The Dutchman acknowledges a certain stylistic imitation of the Volkswagen Polo in the car's chunky aesthetic. It's all in pursuit of an impression of strength and solidity mixed with modernity, which the Sandero pulls off well to our eyes.
Mid and high-end Ambiance and Lauréate versions of the car look contemporary – European, even – and quite smart. Entry-level Access models, however, have grey plastic bumpers, mirrors and door handles and steel wheels that have a detrimental effect on the car's understated sense of style.
In entry-level trim the Sandero certainly does look cheap, it's more like a light commercial vehicle than a consumer supermini. If looks are of importance to you, rather than just daily transport back and forth, you'll want to specify one of the higher two trims.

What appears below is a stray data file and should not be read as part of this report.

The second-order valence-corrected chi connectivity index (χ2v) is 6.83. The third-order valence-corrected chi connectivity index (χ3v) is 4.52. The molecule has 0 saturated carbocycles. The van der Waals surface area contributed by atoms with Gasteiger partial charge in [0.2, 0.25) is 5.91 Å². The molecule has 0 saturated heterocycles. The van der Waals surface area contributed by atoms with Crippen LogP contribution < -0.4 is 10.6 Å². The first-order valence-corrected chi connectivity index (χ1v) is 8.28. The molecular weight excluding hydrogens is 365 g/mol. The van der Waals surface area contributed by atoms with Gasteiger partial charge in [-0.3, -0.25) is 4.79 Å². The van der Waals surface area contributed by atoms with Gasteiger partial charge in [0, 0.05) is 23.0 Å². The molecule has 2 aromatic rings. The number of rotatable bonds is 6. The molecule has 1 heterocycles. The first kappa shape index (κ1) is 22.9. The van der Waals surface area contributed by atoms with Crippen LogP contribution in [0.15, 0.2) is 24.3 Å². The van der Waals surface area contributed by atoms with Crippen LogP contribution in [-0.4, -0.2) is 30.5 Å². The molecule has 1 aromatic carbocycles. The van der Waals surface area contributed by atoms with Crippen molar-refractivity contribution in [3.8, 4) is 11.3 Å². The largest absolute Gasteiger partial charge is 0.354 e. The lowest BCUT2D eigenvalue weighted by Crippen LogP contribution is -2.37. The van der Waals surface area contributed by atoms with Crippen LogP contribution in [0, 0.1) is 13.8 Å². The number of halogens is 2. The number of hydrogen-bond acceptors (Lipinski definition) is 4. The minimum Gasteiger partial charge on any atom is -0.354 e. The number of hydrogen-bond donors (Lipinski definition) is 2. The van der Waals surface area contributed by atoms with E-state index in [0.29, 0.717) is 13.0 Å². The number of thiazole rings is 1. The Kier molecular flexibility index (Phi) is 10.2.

Much is misunderstood about what goes into a new Dacia, and what exactly the firm's 'B0' platform – which underpins all of its cars – owes to that which served under the 1998 Clio 2. Certain components were recycled from that Renault platform, and some have even survived to feature in this Sandero, but many more have been designed afresh and continue to be updated. Dacia has also updated the Sandero for 2017, which not only saw a mild facelift in the shape of new headlights, LED day running lights, a prominent front grille, and signature tailights, but also the introduction of a naturally aspirated 1.0 unit to replace the 1.2 16-valve unit that propped up the range previously. The new entry-level engine is available in all three trims for the first time, and is claimed to be ten percent more efficient as well.